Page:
Biographies - E. coli O157
Dr. Patricia M Griffin is Chief of the CDC’s Enteric Diseases Epidemiology Branch. She attended medical school and trained in internal medicine at the University of Pennsylvania; she trained in gastroenterology at Brigham and Women’s Hospital, and in epidemiology through CDC’s Epidemic Intelligence Service.
Dr. Griffin oversaw CDC’s role in investigations of outbreaks caused by bacterial enteric pathogens for 20 years. She oversees U.S. surveillance and studies of sporadic illnesses caused by enteric bacteria including Shiga toxin-producing Escherichia coli such as O157:H7. Her branch creates models to estimate the true number of US illnesses, hospitalizations, and deaths due to contaminated food, and the percentage due to each food category.
Dr. Griffin is an author of over 225 peer-reviewed publications. She received CDC’s Shepard Award for the best scientific paper in 1990, the US Public Health Service Distinguished Service Medal in 2009, and CDC’s Shepard Lifetime Scientific Achievement Award in 2015. She is an adjunct professor in the Emory University Rollins School of Public Health, a member of the International VTEC/STEC (Shiga toxin-producing E. coli) Symposium Steering Committee, a fellow of the Infectious Diseases Society of America, and a member of the American Epidemiological Society.
Dr. Robert Tauxe is Director of the Division of Foodborne, Waterborne and Environmental Diseases at CDC’s National Center for Emerging and Zoonotic Infectious Diseases (NCEZID). The Division monitors the frequency of these infections in the United States, investigates outbreaks, and develops strategies to reduce the disease, disability and deaths that they cause.
Dr. Tauxe graduated from Yale University in 1975, and received his medical degree from Vanderbilt Medical School. He completed an internal medicine residency, trained at the CDC in the Epidemic Intelligence Service, and joined CDC staff in 1985.
His interests include bacterial enteric diseases, epidemiology and pathogenesis of infectious diseases, epidemiologic and clinical consequences of bacterial genetic exchange, antimicrobial use and resistance to antimicrobial agents, and teaching epidemiologic methods. His faculty appointments include the School of Public Health and the Department of Biology at Emory University, Atlanta.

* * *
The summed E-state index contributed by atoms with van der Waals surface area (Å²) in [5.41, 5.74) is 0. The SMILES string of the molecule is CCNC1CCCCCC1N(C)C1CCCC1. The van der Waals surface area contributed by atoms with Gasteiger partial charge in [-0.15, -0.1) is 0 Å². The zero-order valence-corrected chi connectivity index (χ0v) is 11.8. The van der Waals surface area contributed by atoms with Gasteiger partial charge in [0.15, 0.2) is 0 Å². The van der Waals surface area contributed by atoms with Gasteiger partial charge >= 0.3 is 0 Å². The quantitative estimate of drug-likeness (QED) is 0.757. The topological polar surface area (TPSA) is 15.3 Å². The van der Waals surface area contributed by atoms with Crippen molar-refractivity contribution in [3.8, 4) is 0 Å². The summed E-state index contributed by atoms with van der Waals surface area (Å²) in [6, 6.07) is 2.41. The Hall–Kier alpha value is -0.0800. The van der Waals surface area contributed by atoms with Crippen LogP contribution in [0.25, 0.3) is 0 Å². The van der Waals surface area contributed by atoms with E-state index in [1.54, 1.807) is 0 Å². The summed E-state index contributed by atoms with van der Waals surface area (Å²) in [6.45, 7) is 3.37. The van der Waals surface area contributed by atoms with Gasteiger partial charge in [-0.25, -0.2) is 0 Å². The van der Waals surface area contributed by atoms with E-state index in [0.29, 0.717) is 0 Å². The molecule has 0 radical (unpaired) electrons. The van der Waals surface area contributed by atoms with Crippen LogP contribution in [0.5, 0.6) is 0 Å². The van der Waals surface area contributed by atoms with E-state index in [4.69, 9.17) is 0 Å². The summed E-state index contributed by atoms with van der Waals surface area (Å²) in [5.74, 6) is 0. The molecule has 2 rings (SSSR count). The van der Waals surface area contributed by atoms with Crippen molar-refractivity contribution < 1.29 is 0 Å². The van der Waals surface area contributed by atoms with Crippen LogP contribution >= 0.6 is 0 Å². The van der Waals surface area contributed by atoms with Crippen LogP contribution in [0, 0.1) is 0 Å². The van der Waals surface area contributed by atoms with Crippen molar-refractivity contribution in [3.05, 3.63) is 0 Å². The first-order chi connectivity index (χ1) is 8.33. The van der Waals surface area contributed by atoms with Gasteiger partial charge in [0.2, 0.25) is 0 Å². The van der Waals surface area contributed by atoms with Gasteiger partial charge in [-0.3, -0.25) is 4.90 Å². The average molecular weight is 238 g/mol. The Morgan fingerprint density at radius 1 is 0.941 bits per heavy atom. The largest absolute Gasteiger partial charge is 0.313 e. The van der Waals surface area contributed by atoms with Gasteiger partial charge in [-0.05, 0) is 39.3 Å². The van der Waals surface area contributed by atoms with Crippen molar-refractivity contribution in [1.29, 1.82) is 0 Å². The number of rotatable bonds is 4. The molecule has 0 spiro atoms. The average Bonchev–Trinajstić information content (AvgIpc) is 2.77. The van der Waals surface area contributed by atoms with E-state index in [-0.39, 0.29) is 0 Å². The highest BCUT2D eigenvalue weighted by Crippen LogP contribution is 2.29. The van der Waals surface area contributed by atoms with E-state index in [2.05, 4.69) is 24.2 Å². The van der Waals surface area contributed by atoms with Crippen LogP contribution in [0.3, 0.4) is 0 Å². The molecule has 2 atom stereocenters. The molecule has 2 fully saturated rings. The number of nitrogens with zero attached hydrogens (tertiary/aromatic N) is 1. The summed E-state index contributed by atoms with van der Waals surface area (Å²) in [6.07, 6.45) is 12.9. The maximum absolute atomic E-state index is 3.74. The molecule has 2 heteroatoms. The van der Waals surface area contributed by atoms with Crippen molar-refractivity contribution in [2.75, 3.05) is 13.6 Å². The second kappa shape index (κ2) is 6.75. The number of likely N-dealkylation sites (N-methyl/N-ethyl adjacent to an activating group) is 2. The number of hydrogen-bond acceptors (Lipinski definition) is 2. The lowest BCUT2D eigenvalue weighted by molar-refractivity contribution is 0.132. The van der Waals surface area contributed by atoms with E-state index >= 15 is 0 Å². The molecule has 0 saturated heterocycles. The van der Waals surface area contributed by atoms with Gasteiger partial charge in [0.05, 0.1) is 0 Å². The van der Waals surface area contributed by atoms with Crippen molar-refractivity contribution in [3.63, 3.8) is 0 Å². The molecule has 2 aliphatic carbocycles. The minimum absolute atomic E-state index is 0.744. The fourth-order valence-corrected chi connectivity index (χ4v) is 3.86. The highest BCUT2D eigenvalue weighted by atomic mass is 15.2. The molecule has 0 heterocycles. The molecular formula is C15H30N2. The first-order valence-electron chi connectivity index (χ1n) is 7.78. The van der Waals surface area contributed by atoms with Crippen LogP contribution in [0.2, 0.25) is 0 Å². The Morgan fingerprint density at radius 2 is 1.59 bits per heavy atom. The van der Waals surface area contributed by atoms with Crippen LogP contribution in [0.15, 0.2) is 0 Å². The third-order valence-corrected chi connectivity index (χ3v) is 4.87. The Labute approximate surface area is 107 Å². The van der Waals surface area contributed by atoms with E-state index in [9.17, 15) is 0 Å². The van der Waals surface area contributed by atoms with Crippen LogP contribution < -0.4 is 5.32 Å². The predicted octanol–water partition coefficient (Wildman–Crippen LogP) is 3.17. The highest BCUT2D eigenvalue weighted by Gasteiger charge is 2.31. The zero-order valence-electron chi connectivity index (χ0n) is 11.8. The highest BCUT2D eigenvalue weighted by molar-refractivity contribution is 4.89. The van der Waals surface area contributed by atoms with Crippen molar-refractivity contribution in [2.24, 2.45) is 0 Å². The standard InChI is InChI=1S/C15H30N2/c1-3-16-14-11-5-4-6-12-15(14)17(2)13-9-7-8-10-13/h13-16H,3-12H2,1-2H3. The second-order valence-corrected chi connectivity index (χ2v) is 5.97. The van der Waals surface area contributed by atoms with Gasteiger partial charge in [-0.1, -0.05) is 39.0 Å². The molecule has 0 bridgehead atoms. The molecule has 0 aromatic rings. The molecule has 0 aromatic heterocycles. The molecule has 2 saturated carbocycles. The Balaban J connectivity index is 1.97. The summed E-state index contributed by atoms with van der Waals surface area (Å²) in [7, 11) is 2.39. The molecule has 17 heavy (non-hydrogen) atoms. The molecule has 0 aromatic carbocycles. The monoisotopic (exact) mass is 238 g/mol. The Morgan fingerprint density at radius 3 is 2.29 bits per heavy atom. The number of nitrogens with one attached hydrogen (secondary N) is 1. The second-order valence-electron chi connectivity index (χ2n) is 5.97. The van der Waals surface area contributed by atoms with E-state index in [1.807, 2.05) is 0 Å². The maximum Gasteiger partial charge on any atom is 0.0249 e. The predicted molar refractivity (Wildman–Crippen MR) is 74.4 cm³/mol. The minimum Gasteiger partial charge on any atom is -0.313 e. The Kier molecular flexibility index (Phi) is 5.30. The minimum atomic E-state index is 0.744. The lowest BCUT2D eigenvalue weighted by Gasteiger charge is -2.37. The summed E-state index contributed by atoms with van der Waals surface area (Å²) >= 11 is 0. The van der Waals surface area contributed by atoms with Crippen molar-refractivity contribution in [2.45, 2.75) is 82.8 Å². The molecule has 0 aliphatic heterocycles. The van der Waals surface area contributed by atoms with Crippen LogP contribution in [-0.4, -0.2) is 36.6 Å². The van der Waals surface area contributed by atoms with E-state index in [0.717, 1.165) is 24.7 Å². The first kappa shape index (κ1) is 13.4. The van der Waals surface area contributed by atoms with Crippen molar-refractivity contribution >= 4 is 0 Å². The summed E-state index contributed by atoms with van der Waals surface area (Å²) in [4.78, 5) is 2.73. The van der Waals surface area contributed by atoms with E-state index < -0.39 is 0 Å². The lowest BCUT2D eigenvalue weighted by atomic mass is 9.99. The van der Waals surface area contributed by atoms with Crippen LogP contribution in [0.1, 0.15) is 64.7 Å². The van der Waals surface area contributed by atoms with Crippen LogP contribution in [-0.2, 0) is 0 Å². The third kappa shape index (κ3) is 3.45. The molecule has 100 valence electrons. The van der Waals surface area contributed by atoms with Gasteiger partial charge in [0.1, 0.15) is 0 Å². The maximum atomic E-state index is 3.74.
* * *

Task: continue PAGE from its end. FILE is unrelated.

Dr. Tauxe has written/co-authored 290 journal articles, letters and book chapters.
Dr. Swaminathan serves as the Executive Vice-President of IHRC, Inc. providing insight into all aspects of the Company’s operational activities, and working to ensure continued organizational excellence and the fulfillment of IHRC’s strategic vision. Prior to serving as the Executive Vice-President, he served as IHRC’s Chief Operating Officer since its inception in 2007.
Dr. Swaminathan has over 30 years of experience in institutions of higher learning and the federal government and is internationally recognized as an expert on laboratory aspects of infectious diseases and as an effective manager/coordinator of public health programs. Prior to retiring from the CDC in 2006 after 20 years of federal service, he served in various positions including Senior Advisor for Laboratory Science in the Division of Foodborne Waterborne and Environmental Diseases, and Chief of Foodborne and Diarrheal Diseases Laboratory Section. He established the PulseNet network at CDC. Dr. Swaminathan holds a Bachelor of Science Degree, a Master’s degree, and a Ph.D.
Dr. Beth P. Bell is the former director of the National Center for Emerging and Zoonotic Infectious Diseases (NCEZID). Prior to her recent retirement, she was responsible for providing leadership and direction for NCEZID’s world-class laboratories, which continue to develop new tests, vaccines, and since the 2014 launch of Advanced Molecular Detection, next-generation sequencing to enable faster diagnosis and more effective prevention and control of infectious diseases. Dr. Bell led NCEZID’s response to several major infectious disease threats, including the largest Ebola epidemic in history affecting multiple countries in West Africa, chikungunya spreading throughout the Americas, a multistate outbreak of fungal meningitis that exposed thousands of patients who had received contaminated steroid injections, the second-largest outbreak of West Nile virus disease in the United States, the worst cholera outbreak in recent history that caused more than 8,000 deaths in Haiti, and dozens of outbreaks of foodborne disease that occur each year. She joined CDC in 1992 as an Epidemic Intelligence Service officer assigned to the Washington State Department of Health, where she was the lead officer in the seminal investigation of Escherichia coli O157:H7 infections from contaminated hamburgers. Dr. Bell received a BA from Brown University, an MD from Yale University, and an MPH from the University of Rochester School of Medicine. She is a Fellow of the Infectious Diseases Society of America, the American Academy of Family Medicine, and the American Academy of Preventive Medicine.